College representatives presented a new set of explanations for the gap — 18 involved sexual misconduct but not sexual battery, assault, or rape; 6 occurred off-campus; and 3 cases had already been reported in the 2011 ASR. They made no mention of the missing anonymous cases. The College has refused to release the PowerPoint presentation to reporters and the Oxy community, even to a committee that President Veitch established to improve sexual assault issues.

A week after The Times’ retraction, a College representative furnished a fourth, contradictory explanation for the gap — that some of the 27 cases were explained away because the adjudication process found them to be consensual. This criterion is a clear violation of Clery reporting requirements.

So how did Occidental representatives convince the leadership of The Los Angeles Times to issue such a drastic response to Felch’s story given that the numbers do not add up? The red herring revelation of Felch’s “inappropriate relationship” with an Oxy source undoubtedly backed Maharaj into a corner. The relationship is a red herring because the source in question was one of 11 sources, and any information she provided was duplicative of the federal complaints and other sources. I advised Maharaj that he had been misled about the numbers in a March 17, 2014 email, to which he never replied. But beyond the relationship, it is apparent that Oxy representatives played upon ignorance of Clery reporting requirements. For example, when faculty asked what information was provided to The Los Angeles Times, President Jonathan Veitch claimed that “people” were confusing “Clery reportable numbers” and “Title IX reportable numbers.” There is no such thing as “Title IX reportable numbers.”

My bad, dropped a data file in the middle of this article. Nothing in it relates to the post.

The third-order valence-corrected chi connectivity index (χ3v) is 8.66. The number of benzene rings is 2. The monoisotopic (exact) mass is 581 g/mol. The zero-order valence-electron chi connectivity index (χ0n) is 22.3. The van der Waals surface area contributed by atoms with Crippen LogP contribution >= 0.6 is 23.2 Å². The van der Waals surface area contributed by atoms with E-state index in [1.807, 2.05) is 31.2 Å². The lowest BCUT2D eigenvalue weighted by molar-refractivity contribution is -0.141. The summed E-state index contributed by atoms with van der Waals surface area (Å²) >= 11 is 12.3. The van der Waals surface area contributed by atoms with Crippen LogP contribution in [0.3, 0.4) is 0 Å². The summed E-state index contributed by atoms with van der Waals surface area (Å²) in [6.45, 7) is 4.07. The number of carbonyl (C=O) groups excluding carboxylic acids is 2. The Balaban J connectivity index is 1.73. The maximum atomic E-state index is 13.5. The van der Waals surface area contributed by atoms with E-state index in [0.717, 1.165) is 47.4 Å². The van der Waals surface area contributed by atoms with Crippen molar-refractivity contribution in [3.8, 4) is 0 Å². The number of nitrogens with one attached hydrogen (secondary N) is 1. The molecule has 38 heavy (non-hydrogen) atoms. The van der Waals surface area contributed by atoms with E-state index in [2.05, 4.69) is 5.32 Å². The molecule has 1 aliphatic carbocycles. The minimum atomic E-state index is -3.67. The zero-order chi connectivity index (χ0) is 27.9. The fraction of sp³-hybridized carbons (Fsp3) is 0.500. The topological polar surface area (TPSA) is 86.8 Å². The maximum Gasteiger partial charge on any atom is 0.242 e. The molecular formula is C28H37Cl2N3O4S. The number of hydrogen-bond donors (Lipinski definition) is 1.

In conclusion to a story that is far from over, Occidental College administrators have given conflicting explanations for the 27-case gap in the 2012 ASR, and some of their explanations are blatant violations of federal Clery reporting requirements. Furthermore, we have hard evidence that the 2012 ASR does not include a single anonymous report. Oxy under-reported its 2012 sexual assault/rape numbers, and The Los Angeles Times should not have issued its retraction. And if the numbers played any role in Felch’s firing, The Times has an ethical obligation to reconsider this decision as well.

 

Related Stories

Los Angeles Times Retraction and Firing of Jason Felch

Los Angeles Times and Its Fired Investigative Reporter: A Critical Look

Jason Felch Statement, and a Clarification on Occidental College

Inside the Sexual Assault Civil War at Occidental College

Break-Ins and Cover-Ups at Occidental College? LA Times’ Felch Firing Raises More Questions

Occidental Controversy Intensifies with Allegations against Longtime Athletic Trainer

 

 

 

 

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Patricia Esparza: Victim on Trial

*** Trigger Warning for Violence, Including Sexual Violence***

norma-esparra

Dr. Patricia Esparza

39-year-old Patricia Esparza embodies the fabled American Dream. She spent the first five years of her life in El Taray, a small farming community in Southern Mexico with no running water and unpaved streets. Her mother migrated to the United States where she worked long hours in factories and as a janitor. Esparza’s exceptional academic abilities and hard work landed her a merit scholarship to the prestigious Phillips Exeter Academy. She went on to earn a bachelor’s degree from Pomona College and a Ph.D. in clinical psychology from DePaul University. Esparza was hired as a professor at Webster University Geneva and works as a consultant for the World Health Organization.